India in Afghanistan: U.S. Expectations versus Reality

A resolution to the Afghan conflict is not materializing the way the Trump administration had expected when the United States announced its Afghanistan-centric South Asia strategy in August 2017. Washington appears desperate to find a workable solution to pull out of Afghanistan, possibly before the 2020 U.S. presidential elections. But if that is the case, time is running out to resolve the longest American war in a foreign country. And its strategic partner India may be of little help to the United States in this effort.

India’s Carefully Calibrated Afghanistan Policy

In his speech announcing the South Asia strategy last year, President Trump acknowledged India’s “important contributions to stability in Afghanistan” and called on it to facilitate the United States in the “area of economic assistance and development” in war-torn Afghanistan. New Delhi promised support to the United States in this regard and expressed its willingness to provide further development-related assistance to Afghanistan, having already given over $3 billion since 2001.

However, if the United States is expecting India to play a significant role in the Afghan peace process, as some have suggested, that is unlikely to happen. With U.S.-Pakistani relations at a new low and Russia and China making inroads into Afghanistan, the United States is looking for new partners in the region to share the Afghan burden. With India and the United States being strategic partners and working closely together in the Indo-Pacific, it is possible that Washington may expect India to do more than just provide development assistance in Afghanistan—it may seek more political and security engagement. However, India will likely not be in a position to provide that support due to its lack of access to the Taliban, its non-interventionist Afghanistan policy, and its concerns about possible conflict with Pakistan.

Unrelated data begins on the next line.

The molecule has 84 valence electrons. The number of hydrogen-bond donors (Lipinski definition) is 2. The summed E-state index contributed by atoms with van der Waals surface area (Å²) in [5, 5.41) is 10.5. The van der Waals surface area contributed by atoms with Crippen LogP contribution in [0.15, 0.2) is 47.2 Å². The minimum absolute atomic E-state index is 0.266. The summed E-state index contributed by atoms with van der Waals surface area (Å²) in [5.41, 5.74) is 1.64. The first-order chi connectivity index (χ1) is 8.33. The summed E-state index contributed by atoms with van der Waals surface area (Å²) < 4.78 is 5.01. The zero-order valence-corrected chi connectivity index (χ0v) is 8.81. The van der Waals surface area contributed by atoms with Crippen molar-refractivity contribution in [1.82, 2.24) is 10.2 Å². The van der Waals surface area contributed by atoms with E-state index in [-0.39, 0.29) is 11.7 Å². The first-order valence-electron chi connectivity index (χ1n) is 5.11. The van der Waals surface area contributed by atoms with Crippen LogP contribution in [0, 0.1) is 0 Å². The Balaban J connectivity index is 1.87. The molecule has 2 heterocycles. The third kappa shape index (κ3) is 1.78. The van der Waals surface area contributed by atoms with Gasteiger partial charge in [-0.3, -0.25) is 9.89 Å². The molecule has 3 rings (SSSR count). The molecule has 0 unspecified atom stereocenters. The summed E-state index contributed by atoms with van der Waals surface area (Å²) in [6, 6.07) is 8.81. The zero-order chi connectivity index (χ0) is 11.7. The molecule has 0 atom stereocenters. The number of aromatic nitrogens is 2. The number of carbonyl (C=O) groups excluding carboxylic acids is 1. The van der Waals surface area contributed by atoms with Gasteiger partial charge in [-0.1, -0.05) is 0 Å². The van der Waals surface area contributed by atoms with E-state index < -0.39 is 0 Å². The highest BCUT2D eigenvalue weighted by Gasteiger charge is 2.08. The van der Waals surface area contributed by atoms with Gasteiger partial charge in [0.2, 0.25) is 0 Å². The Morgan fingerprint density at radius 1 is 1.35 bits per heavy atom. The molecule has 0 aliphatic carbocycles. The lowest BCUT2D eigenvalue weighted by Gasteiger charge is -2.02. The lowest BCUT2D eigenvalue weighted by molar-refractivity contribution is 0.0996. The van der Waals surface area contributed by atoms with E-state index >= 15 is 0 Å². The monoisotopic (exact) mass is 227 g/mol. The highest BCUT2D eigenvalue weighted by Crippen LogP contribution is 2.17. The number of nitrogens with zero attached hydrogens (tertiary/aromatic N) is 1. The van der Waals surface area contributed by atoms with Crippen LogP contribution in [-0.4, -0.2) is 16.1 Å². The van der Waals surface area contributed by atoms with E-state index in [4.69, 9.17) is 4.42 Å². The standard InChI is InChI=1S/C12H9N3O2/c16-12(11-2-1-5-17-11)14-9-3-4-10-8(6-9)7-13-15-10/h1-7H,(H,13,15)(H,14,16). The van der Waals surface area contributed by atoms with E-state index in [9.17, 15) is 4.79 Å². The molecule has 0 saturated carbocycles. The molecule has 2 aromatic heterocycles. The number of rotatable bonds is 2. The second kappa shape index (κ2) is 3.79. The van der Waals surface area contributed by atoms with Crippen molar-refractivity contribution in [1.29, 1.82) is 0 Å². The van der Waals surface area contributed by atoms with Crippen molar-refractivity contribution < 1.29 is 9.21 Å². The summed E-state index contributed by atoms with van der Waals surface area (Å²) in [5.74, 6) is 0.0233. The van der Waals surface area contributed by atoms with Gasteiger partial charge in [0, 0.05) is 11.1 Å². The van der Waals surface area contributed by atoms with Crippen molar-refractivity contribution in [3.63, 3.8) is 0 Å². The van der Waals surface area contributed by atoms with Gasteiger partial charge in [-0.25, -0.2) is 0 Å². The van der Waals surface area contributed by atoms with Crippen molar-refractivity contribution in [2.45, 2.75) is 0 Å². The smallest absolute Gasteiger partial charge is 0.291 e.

India has little or no direct role to play in stabilizing Afghanistan’s political situation—it is unlikely to get involved with any direct negotiations with the Taliban as it believes in the “Afghan-led, Afghan-owned, and Afghan-controlled” national peace and reconciliation process. In fact, Washington’s acceptance of the Taliban’s demand to hold direct talks with the United States and not Afghanistan may raise doubts in New Delhi about the feasibility of the U.S.-led reconciliation process. The reduced importance of the elected government in Kabul is a threat to India’s long-term Afghanistan strategy. New Delhi opposed the Taliban rule in Afghanistan between 1996-2001 and shared no diplomatic relations with the insurgent group-led government in Kabul. Even today, New Delhi does not hold official contact with the Taliban unlike other countries such as China, Russia, or Pakistan. Thus, the United States should be aware of India’s limitations in influencing a desired outcome in Afghanistan.

Moreover, India is aware of various political and security challenges involved in intervening either militarily or diplomatically in Afghanistan. Experiences of the Indian Peacekeeping Forces in Sri Lanka during the late 1980s still haunt decisionmakers in New Delhi. The repetition of that experience will be vehemently avoided, considering the added complexities of the Afghanistan case. In addition, there will be regional implications of Indian boots on the ground, due to Pakistan’s sensitivities about Indian presence in Afghanistan, that New Delhi would like to avoid. And though India is open to a limited security role in Afghanistan, such as supplying refurbished helicopters or troop carriers and training Afghan security forces, the United States should not expect any more security assistance from India while it is in the process of withdrawal from Afghanistan. India’s Afghanistan policy will likely be limited to cooperation with Kabul on matters related to nation-building and reconstruction, and development activities such as building dams, hospitals, and schools.

South Asia Strategy Afghanistan

Future Indian Presence